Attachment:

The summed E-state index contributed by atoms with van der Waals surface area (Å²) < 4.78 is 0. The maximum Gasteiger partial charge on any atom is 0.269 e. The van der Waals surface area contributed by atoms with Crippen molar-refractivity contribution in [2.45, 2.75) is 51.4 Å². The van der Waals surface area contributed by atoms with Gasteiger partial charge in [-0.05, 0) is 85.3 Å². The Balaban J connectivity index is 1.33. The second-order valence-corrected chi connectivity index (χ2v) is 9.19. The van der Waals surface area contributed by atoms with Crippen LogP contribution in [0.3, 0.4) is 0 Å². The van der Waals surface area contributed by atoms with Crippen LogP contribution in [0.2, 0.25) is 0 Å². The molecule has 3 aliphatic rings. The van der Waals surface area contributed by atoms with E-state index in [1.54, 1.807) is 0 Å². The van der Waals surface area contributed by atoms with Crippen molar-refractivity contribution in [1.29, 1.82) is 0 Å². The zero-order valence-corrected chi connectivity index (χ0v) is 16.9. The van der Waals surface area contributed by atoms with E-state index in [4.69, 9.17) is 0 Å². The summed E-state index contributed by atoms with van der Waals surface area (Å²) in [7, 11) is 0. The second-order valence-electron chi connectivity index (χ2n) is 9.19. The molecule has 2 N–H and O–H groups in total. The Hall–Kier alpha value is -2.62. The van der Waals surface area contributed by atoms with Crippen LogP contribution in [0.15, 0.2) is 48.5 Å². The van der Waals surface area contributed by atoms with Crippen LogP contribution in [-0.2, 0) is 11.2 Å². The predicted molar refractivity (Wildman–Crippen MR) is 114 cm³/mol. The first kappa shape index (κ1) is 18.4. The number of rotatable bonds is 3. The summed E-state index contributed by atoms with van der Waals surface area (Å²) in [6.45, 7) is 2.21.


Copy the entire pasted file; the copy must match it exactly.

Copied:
The summed E-state index contributed by atoms with van der Waals surface area (Å²) < 4.78 is 0. The maximum Gasteiger partial charge on any atom is 0.269 e. The van der Waals surface area contributed by atoms with Crippen molar-refractivity contribution in [2.45, 2.75) is 51.4 Å². The van der Waals surface area contributed by atoms with Gasteiger partial charge in [-0.05, 0) is 85.3 Å². The Balaban J connectivity index is 1.33. The second-order valence-corrected chi connectivity index (χ2v) is 9.19. The van der Waals surface area contributed by atoms with Crippen LogP contribution in [0.3, 0.4) is 0 Å². The van der Waals surface area contributed by atoms with Crippen LogP contribution in [0.2, 0.25) is 0 Å². The molecule has 3 aliphatic rings. The van der Waals surface area contributed by atoms with E-state index in [1.54, 1.807) is 0 Å². The van der Waals surface area contributed by atoms with Crippen molar-refractivity contribution in [1.29, 1.82) is 0 Å². The zero-order valence-corrected chi connectivity index (χ0v) is 16.9. The van der Waals surface area contributed by atoms with E-state index in [4.69, 9.17) is 0 Å². The summed E-state index contributed by atoms with van der Waals surface area (Å²) in [7, 11) is 0. The second-order valence-electron chi connectivity index (χ2n) is 9.19. The molecule has 2 N–H and O–H groups in total. The Hall–Kier alpha value is -2.62. The van der Waals surface area contributed by atoms with Crippen LogP contribution in [0.15, 0.2) is 48.5 Å². The van der Waals surface area contributed by atoms with Crippen LogP contribution in [-0.2, 0) is 11.2 Å². The predicted molar refractivity (Wildman–Crippen MR) is 114 cm³/mol. The first kappa shape index (κ1) is 18.4. The number of rotatable bonds is 3. The summed E-state index contributed by atoms with van der Waals surface area (Å²) in [6.45, 7) is 2.21.